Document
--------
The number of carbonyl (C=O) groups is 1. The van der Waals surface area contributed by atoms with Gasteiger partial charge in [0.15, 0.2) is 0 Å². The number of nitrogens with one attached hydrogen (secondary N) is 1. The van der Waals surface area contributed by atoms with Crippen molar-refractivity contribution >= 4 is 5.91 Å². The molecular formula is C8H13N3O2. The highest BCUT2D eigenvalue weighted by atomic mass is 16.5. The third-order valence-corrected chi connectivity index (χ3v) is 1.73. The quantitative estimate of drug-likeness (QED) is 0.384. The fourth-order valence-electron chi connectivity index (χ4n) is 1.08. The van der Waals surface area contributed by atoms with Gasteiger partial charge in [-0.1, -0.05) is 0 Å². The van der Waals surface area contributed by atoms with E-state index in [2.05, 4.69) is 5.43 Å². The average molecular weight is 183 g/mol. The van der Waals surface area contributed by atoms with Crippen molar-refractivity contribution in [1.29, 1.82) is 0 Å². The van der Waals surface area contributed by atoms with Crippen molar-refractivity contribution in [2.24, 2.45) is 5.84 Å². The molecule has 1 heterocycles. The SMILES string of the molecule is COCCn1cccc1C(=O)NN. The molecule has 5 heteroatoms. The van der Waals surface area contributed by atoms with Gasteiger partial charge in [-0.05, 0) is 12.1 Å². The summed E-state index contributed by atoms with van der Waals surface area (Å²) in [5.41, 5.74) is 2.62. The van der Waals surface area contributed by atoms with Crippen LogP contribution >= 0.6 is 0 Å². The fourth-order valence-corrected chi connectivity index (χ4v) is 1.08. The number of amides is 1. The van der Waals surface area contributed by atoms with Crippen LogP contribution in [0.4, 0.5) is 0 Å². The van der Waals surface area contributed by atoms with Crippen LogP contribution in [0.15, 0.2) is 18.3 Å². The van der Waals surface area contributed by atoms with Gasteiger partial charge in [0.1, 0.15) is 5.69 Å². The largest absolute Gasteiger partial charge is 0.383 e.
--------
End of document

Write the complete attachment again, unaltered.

The number of carbonyl (C=O) groups is 1. The van der Waals surface area contributed by atoms with Gasteiger partial charge in [0.15, 0.2) is 0 Å². The number of nitrogens with one attached hydrogen (secondary N) is 1. The van der Waals surface area contributed by atoms with Crippen molar-refractivity contribution >= 4 is 5.91 Å². The molecular formula is C8H13N3O2. The highest BCUT2D eigenvalue weighted by atomic mass is 16.5. The third-order valence-corrected chi connectivity index (χ3v) is 1.73. The quantitative estimate of drug-likeness (QED) is 0.384. The fourth-order valence-electron chi connectivity index (χ4n) is 1.08. The van der Waals surface area contributed by atoms with Gasteiger partial charge in [-0.1, -0.05) is 0 Å². The van der Waals surface area contributed by atoms with E-state index in [2.05, 4.69) is 5.43 Å². The average molecular weight is 183 g/mol. The van der Waals surface area contributed by atoms with Crippen molar-refractivity contribution in [1.29, 1.82) is 0 Å². The van der Waals surface area contributed by atoms with Crippen molar-refractivity contribution in [2.24, 2.45) is 5.84 Å². The molecule has 1 heterocycles. The SMILES string of the molecule is COCCn1cccc1C(=O)NN. The molecule has 5 heteroatoms. The van der Waals surface area contributed by atoms with Gasteiger partial charge in [-0.05, 0) is 12.1 Å². The summed E-state index contributed by atoms with van der Waals surface area (Å²) in [5.41, 5.74) is 2.62. The van der Waals surface area contributed by atoms with Crippen LogP contribution >= 0.6 is 0 Å². The fourth-order valence-corrected chi connectivity index (χ4v) is 1.08. The number of amides is 1. The van der Waals surface area contributed by atoms with Crippen LogP contribution in [0.4, 0.5) is 0 Å². The van der Waals surface area contributed by atoms with Crippen LogP contribution in [0.15, 0.2) is 18.3 Å². The van der Waals surface area contributed by atoms with Gasteiger partial charge in [0.1, 0.15) is 5.69 Å². The largest absolute Gasteiger partial charge is 0.383 e.